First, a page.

Direct hire is one of the fastest-growing segments, with roles that would have been temporary less than a decade ago now being posted as full-time. The global direct hire market was worth $28.1 billion in 2018, representing 6.3% of the global staffing market. According to David Papapostolou, author for Staffing Industry Analysts, skill shortages and the lack of qualified candidates are pushing employers to convert contingent worker positions into full-time roles. There are, however, several benefits in going the temp-to-perm route versus hiring a candidate directly.
Before committing to a permanent offer, employers have the opportunity to test the candidate’s performance and determine if the candidate meets the position requirements. For workers, being in the temp-to-perm role is a great way to experience company culture and see if they like the daily responsibilities. In addition, there is less risk compared to hiring for a full-time role. The assignment may end without a conversion, and the contingent worker will not be eligible to file for unemployment, or make claims for wrongful termination, as Angela Stringfellow states on the Wonolo Blog.
Temp-to-perm postings are more attractive to candidates looking for opportunities with sick pay, holiday pay, vacation pay and insurance. Candidates are more open to committing to a “temp” role if they know that that there is a strong chance that these benefits will become available to them in the future. Ultimately, this will allow companies to select from a larger candidate pool.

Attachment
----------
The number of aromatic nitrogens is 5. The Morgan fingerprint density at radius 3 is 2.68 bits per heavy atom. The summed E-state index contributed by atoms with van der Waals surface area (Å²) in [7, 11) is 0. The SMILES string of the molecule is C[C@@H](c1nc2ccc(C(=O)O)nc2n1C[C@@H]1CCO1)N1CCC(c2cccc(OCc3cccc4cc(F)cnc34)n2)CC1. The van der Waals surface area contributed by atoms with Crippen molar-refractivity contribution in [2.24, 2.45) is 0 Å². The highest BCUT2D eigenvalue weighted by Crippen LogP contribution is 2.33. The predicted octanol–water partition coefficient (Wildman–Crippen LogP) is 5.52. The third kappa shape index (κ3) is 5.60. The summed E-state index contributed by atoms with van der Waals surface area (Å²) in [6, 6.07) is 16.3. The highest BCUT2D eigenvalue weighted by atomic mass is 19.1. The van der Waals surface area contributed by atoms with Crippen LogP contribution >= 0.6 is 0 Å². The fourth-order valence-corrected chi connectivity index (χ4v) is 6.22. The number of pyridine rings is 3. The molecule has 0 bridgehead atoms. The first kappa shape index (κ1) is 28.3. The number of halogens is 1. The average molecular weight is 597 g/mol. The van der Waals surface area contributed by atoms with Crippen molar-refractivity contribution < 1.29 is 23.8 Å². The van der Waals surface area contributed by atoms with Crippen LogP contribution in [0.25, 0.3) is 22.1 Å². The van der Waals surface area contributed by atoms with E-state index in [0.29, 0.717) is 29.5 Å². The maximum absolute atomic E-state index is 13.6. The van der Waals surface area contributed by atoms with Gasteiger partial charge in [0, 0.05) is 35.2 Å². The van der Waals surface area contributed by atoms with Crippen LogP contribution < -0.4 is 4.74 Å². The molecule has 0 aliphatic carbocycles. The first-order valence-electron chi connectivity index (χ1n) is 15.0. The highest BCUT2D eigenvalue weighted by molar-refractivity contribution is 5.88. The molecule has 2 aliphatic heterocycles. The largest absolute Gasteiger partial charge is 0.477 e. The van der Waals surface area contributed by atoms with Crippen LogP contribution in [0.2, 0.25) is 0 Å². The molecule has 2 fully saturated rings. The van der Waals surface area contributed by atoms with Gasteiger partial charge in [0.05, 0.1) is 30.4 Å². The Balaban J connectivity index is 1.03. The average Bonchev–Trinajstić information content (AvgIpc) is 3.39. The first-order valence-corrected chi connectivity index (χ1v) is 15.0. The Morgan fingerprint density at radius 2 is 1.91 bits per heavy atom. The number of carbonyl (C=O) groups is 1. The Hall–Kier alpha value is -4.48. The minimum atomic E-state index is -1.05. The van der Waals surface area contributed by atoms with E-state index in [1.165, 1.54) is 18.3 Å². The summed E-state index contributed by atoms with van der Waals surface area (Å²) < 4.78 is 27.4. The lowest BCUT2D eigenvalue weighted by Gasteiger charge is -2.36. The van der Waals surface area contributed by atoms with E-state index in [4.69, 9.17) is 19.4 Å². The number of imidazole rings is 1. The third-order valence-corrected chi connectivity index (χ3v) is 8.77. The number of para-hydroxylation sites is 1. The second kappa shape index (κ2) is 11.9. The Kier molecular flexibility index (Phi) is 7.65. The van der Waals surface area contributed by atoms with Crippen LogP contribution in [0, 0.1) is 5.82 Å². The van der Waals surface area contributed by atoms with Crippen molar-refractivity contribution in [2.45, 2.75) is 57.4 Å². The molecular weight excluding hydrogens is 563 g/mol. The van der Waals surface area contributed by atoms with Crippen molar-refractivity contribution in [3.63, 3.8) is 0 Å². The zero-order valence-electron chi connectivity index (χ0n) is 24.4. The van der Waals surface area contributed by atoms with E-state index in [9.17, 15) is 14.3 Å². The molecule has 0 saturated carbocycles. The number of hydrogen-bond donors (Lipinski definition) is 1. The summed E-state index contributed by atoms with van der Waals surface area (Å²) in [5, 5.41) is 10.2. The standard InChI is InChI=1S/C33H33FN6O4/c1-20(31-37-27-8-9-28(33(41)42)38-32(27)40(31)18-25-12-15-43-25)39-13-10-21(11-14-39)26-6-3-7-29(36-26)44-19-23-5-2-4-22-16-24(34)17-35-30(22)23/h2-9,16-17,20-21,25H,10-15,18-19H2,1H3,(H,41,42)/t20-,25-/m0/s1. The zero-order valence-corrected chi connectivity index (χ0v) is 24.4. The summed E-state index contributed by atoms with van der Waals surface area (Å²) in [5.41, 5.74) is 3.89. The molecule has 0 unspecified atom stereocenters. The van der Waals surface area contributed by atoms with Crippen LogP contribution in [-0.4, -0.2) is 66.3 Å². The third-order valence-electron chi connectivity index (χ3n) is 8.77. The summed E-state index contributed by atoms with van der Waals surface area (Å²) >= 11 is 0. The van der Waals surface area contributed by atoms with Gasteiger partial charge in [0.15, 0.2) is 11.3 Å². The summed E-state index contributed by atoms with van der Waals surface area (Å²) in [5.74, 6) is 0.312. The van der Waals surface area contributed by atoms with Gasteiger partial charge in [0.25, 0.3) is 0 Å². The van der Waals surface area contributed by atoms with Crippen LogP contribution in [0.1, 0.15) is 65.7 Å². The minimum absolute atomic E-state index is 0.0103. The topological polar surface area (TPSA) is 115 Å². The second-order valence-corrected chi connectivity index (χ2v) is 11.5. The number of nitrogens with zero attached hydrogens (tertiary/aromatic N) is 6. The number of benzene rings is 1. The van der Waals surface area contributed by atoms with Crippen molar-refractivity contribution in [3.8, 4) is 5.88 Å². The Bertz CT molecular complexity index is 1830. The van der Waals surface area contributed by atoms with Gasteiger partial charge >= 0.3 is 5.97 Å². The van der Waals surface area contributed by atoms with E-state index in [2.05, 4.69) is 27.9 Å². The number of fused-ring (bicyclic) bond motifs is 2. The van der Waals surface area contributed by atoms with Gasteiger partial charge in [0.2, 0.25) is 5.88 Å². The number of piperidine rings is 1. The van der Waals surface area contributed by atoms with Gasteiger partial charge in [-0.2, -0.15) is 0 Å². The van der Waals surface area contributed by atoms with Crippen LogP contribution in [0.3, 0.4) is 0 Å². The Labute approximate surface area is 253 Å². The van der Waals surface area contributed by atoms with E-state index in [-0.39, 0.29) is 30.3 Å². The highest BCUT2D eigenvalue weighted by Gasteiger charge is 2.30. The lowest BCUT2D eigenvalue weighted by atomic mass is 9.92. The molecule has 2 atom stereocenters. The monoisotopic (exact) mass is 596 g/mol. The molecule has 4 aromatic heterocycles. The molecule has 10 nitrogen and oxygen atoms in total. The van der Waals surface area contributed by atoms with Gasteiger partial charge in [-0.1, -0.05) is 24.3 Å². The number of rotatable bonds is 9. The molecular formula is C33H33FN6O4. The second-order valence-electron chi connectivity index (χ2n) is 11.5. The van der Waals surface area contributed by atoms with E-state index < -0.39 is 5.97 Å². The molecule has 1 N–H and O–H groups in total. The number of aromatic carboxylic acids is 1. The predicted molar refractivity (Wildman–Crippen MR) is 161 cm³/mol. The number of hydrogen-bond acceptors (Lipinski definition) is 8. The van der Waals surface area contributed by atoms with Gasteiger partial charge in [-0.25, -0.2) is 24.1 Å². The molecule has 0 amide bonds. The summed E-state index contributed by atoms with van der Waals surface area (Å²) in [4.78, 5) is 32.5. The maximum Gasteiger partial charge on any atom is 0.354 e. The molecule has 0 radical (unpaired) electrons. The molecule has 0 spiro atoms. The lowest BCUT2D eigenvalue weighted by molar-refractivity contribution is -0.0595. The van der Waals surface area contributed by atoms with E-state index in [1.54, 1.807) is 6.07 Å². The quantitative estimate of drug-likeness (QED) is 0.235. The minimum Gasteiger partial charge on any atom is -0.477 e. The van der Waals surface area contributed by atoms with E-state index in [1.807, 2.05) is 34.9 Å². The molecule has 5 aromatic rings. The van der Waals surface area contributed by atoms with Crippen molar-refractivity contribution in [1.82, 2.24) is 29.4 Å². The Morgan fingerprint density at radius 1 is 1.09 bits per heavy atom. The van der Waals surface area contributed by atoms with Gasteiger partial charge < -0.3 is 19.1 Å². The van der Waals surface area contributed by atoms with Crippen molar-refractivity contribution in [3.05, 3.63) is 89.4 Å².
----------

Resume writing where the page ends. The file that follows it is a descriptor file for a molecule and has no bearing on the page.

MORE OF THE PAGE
One of the risks associated with temp-to-perm jobs include the job being more “temp” than “perm”. Organizations must closely evaluate their needs before opening the role for applications, and candidates should ask questions during the interview process to get an indication of their chances to be converted. In addition, current employees may hesitate to share knowledge or information with a “temp” employee, believing that the position would soon be eliminated. To overcome this challenge, the workers should actively try to integrate with the office environment, which could ultimately increase their chances of receiving the full-time offer.
To ensure successful temp-to-perm hiring, here are some best practices to consider:
- Treat contingent employees as part of the team
- Make introductions to key stakeholders
- Assign a mentor or go-to person
- Set expectations on the responsibilities, quality and quantity of work
- Evaluate performance and ability to integrate with the existing teams
- Be transparent about the timing and possibility of conversion to a full-time role
- Avoid co-employment risks by having the right legal documentation in place